My secret problem started during basketball practice, back when I was in the 7th grade.
The coach was trying to get us toughened up: "wind-sprints" he called them, wearing us out in order to build us up. We would run up and down the gym, as fast as we could, then rest a few seconds...then run again...and keep repeating.
When we were in the "rest" part of that rhythm one day, my stomach suddenly felt nauseous, my arms numb, my head dizzy, and my breathing tight. But nevertheless, as soon as the coach blew the whistle, I ran again. You didn't want to draw the attention of the coach. After a few minutes the bout went away and I was perfectly normal.
But from then on, every time we had to do wind-sprints the attacks recurred. Eventually I commenced having the same spells during P.E. class. But no seventh or eighth grade boy dares appear weak: bullies lurk in the shadows and too much reputation is at stake. So I reckoned it out this way: I'd always had bad allergies...plus there were those kids who had asthma, so therefore my problem was certainly some new allergy...or maybe asthma. Since the attacks always stopped after 20 minutes or so, and they would be over before anyone could get me to a doctor. There seemed no need to make a big deal out of it to anyone, even my parents.
When I got in high school, however, and the attacks were getting more frequent and disabling, I decided to tell my doctor about them. Dr. Pickens. He listened to my story and told me that I was lazy and didn't work hard enough. Get off my butt and stop being a slacker. His son was a popular boy in my class, and I felt doubly shamed upon hearing his lecture. I didn't want anyone to think I was lazy, or a sissy. And since everyone in those days believed doctors, even the kids who got misdiagnosed by them, I decided I would never again speak of this problem.
All through high school I chugged on, refusing to play any organized sports: basketball, football, or even baseball, my first love. Instead I pivoted toward the speech team and the school newspaper, where I did okay. On weekends I still played sports with my brothers and my friends. But when the attacks started on those occasions...I would just tell them that I had asthma...and that I needed to sit down a few minutes. They accepted my odd behavior and just kept playing. The attacks would pass, I would rejoin the game, and no one thought any more of it. In sandlot games, there was no macho coach, PE teacher, or doctor to humiliate you.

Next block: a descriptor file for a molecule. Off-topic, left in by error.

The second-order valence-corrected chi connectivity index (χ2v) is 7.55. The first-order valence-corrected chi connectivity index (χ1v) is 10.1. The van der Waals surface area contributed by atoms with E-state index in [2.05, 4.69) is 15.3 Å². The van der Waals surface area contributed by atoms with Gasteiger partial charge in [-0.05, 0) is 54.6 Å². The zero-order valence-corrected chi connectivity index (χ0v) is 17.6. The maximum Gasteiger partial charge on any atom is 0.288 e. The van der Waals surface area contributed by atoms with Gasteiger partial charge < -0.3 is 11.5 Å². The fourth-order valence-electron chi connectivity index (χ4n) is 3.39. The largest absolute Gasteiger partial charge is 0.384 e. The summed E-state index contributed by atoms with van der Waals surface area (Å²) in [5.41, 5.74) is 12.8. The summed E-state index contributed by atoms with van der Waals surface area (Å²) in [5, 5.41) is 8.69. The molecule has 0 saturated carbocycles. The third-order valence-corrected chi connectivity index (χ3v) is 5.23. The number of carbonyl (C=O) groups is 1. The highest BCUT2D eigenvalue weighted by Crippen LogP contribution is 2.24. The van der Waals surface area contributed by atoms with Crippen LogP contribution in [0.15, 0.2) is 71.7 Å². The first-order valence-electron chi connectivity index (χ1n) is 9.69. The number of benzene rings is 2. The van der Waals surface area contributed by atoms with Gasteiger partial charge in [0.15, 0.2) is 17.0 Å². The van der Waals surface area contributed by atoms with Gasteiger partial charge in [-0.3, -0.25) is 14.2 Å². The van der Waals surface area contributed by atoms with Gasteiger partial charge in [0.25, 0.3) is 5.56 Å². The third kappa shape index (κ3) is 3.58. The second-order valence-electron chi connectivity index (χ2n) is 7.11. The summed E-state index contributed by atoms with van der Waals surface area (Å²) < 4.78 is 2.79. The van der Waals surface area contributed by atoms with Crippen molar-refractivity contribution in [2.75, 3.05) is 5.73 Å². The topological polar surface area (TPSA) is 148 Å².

This went on all the way through college and part way through seminary. And the attacks grew worse. Then suddenly the story turned: the conference requires a medical exam for all its prospective pastors. And my new doctor in Washington D.C. insisted on an extensive interview before he would sign my form. So I hazarded a few comments about the "inconveniences" I had...and he frowned and immediately ordered a test on my heart. Within minutes he diagnosed that I had Wolff-Parkinson-White syndrome, a congenital heart malformation effecting the electrical system of the heart, sending it flapping away at up to 400 beats a minute. Problem
The problem was
solved on October 20, 1978, when surgeons at Duke University Hospital did experimental surgery smack in the middle of my heart. I'll spare the gruesome details. But 38 years later I can play a vigorous game of tennis, softball, or basketball...all for well over an hour, all without incident.
As a result, nowadays I always make a big deal over October 20: one of my autumn anniversaries, a rebirth, a healing, a time to give thanks and renew my gratitude for the family, friends, and Duke community who were part of that saving grace.
Looking back at what I've just written,
this year's reminiscence, I am particularly struck by the power of shame to paralyze: when a hostile power trespasses against one's body, when people with deeper voices are dismissive of its importance, when all your energies are diverted into self-blame for not doing more...or knowing more...so as to avoid the intrusion in the first place.
Decades later, some people, hearing my story for the first time, still scold me for the silence I kept during that decade of secrecy. I, on the other hand, quickly see the naiveté of those who do not understand the tactical rationale of 'silence' in such circumstances. When intruders (personal or impersonal) attack, silence and invisibility are often the only powers a quarry has. There are periods in life when "keeping quite" is the only divine strength we possess. It can take years before God fully grows
new strengths and skills in one's voice and resolve.
So as I rejoice this week in my anniversary of healing, my prayer is also this, "Lord have mercy for all the silent lambs," whatever or whoever has intruded on their lives. --Mike